- The Washington Times - Sunday, August 21, 2022

There was one play from Saturday’s 24-14 preseason loss to the Kansas City Chiefs that particularly bothered Ron Rivera, one that irked him enough that the Commanders coach brought it up as an example to illustrate his team’s lack of discipline in the pass rush. 

With 13:22 left to go in the first half on third-and-goal, the Commanders generated strong pressure from the backside on Patrick Mahomes. But defensive end Casey Toohill overshot his rush on the opposite end — giving the Chiefs quarterback the freedom to step aside and avoid the team’s closing rushers. On the run, Mahomes calmly fired off a dart to tight Jody Fortson for the touchdown. It was another missed chance to make the stop. 

“You have to stick to the process,” Rivera said. “You have to do your job.”



Toohill’s mistake was hardly the first time that Rivera harped on the team’s defensive line for failing to be in sync. Last season, the coach repeatedly stressed the need for the team’s line to stay within their rush lanes. The issues led to breakdowns and were one of the main reasons that Washington’s front regressed in 2021. 

Perhaps as concerning for Washington, Rivera has already taken a dramatic approach to try and get the line to play better. Just weeks ago, Rivera fired defensive line coach Sam Mills III and promoted Jeff Zgonina to take over the role. Rivera didn’t say much about why he made the change, but made clear he felt it was needed after going through a large chunk of the offseason.

But the problems keep happening.

“This is team defense,” Rivera said. “You don’t just run around the edge. You have to be disciplined and we have to make sure we coach them up to be disciplined. As always, we have to go back and look at what we are doing and we have to make sure what we are doing gives them a chance to succeed.”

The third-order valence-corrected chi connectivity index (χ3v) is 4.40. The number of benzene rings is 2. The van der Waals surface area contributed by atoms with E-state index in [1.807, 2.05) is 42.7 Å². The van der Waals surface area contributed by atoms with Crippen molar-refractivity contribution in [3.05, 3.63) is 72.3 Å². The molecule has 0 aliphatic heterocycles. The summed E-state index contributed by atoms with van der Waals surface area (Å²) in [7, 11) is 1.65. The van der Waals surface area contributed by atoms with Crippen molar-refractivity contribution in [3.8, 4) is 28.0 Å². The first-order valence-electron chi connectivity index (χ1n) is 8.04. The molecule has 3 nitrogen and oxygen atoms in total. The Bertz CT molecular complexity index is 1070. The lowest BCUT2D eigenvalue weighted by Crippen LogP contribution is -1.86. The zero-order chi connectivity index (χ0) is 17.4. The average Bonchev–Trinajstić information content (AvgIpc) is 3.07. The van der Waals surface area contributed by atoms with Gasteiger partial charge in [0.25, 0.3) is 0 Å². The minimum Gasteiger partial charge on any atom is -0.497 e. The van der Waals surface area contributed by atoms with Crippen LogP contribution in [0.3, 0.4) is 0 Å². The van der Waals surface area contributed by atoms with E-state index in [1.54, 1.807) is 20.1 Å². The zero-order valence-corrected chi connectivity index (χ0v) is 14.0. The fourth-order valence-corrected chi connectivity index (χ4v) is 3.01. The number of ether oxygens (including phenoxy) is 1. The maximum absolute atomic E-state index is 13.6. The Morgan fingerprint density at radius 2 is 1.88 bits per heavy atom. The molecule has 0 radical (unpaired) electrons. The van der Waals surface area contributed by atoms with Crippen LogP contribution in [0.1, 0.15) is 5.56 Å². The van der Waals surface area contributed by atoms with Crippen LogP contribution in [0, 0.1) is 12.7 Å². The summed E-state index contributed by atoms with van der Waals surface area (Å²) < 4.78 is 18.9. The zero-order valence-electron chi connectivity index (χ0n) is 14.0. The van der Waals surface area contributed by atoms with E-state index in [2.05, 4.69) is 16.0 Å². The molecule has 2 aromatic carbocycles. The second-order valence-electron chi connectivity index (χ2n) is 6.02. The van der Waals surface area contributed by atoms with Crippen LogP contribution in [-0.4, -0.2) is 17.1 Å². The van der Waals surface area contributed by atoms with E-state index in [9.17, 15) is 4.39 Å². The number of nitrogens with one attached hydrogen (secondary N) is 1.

The pass-rush troubles contributed to another week of horrific third-down defense. After the Carolina Panthers converted 61% of their third downs last week, the Commanders allowed the Chiefs to go 9 of 15 in that area — including 6 of 6 when Mahomes was on the field.  Through two preseason games, opponents are 20 of 33 against Washington on third down. 

Defensive coordinator Jack Del Rio said last week that he tries to not overreact to the third-down woes because Washington still is, after all, in the preseason. That said, the Burgundy and Gold ranked 31st in third-down defense last year as opponents converted a first down 48.5% of the time. At some point, Washington is going to have to show it can consistently get off the field.

Against Kansas City, Washington showed little to no improvement in that regard. While the Commanders were better at putting the Chiefs‘ offense in longer to-go situations — say third-and-10 instead of third-and-3 —the Chiefs still managed to convert plenty. 

Kansas City’s longest play of the game — a 39-yard bomb from Mahomes to receiver Justin Watson — happened on third-and-10. There, Washington sent a six-rusher blitz and Mahomes still easily found Watson over safety Kam Curl.

Elsewhere, Mahomes expressed surprise at Washington’s approach. The 2018 MVP noted how the Commanders sent a fire-zone blitz in one instance on third-and-six, a play in which “they dropped the big guys and brought the little guys, which you don’t see a lot in the preseason.” Despite the aggression, Mahomes hit Watson again for a 14-yard gain.

Mahomes is one of the game’s greatest quarterbacks, but the plays highlighted Washington’s inability to hit home with pressure. In 2021, the Burgundy and Gold had just 11 sacks on third down — the sixth-fewest in the NFL. 

On every other down, Washington had 27 sacks — tied for ninth. 

 “We have to put it all together.,” linebacker Cole Holcomb said. “You can’t have a rush without coverage, and you can’t cover without a rush.  We have to learn how to play off each other.”

• Matthew Paras can be reached at mparas@washingtontimes.com.

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